I am Moses with this baton, dividing seas and urging fountains from stone.
Legions march and charge and halt at my command
and I have bruised the night with battle blast.

It is a slight thing to claim as scepter, this ash wood loosely held,
yet at its merest tapping the hosts fall silent.
A straight branch, staff of power, to stave off insurrection, to beat into submission
the proud, the lofty, the stiff-necked.

Power, too, is in my grasp to soothe, to coax, to quell the flames.
Sweet salve of milk and honey, manna for our ears.
It is true I’ve lashed with hot rebuke, though I would weep.
One must hold to strict conformity these children to their parts,
no countenance for the least rebellion. Eternity hangs on the point of this baton.

I lead my people through a score of trials, through cloud and fire.
I trace in air the raging flight of locusts, the thrash and flail of sea-pitched limbs,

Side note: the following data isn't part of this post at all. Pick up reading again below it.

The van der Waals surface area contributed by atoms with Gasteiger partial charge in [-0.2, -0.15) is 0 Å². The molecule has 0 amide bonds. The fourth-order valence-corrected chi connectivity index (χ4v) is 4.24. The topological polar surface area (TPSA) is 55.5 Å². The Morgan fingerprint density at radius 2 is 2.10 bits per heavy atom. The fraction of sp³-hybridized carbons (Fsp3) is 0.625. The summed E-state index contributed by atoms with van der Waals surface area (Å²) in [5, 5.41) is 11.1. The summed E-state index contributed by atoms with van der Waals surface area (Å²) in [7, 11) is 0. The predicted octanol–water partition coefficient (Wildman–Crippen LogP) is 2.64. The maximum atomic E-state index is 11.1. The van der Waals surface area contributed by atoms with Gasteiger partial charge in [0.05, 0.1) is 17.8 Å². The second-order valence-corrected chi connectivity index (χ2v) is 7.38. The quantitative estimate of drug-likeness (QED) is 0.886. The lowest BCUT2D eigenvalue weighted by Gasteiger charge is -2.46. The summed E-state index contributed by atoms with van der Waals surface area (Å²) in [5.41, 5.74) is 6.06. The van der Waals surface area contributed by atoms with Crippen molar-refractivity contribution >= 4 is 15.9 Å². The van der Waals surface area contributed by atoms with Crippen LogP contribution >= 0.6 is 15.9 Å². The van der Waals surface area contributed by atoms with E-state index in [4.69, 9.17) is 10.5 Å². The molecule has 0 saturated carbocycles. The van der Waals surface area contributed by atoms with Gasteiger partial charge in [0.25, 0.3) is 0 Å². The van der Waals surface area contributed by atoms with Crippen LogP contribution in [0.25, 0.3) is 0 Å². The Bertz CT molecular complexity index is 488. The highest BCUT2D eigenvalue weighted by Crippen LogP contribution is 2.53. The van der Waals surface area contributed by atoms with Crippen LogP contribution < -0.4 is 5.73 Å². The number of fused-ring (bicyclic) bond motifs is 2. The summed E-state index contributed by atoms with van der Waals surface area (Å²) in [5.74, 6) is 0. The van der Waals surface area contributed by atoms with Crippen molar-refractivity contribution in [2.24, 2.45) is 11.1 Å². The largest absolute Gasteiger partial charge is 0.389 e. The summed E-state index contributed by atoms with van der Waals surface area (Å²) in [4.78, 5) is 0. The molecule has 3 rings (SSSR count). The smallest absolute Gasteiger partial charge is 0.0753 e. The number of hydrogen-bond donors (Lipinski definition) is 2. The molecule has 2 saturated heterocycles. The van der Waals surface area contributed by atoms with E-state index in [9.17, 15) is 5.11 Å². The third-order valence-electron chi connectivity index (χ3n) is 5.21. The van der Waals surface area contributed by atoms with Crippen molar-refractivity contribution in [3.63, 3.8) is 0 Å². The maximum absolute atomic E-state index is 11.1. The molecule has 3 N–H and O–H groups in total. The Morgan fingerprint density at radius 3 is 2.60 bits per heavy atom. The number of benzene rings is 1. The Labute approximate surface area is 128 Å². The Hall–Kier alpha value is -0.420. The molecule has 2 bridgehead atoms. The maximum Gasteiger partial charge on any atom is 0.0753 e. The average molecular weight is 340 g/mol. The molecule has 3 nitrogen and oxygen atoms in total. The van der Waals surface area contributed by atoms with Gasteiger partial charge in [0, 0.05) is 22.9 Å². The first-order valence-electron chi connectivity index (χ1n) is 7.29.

the meanderings of Israel’s erring sons.

A single step and I have climbed the mount, a vision before me,
I perceive the stretch of time, anticipate its changes.
One eternal round, past, present, future, da capo, al fine and back again.

Hear me. You have each his part, but through me flows part and whole, immutable:
Children, let yourselves be mastered.
Our fugue is not the flight of feet across a wilderness,
nor our hymn the idle thrumming through two scores.

Canaan is a pleasing sound, a concord of will and desire.

About the author(s)

This poem won third place in the BYU Studies 2011 poetry contest.


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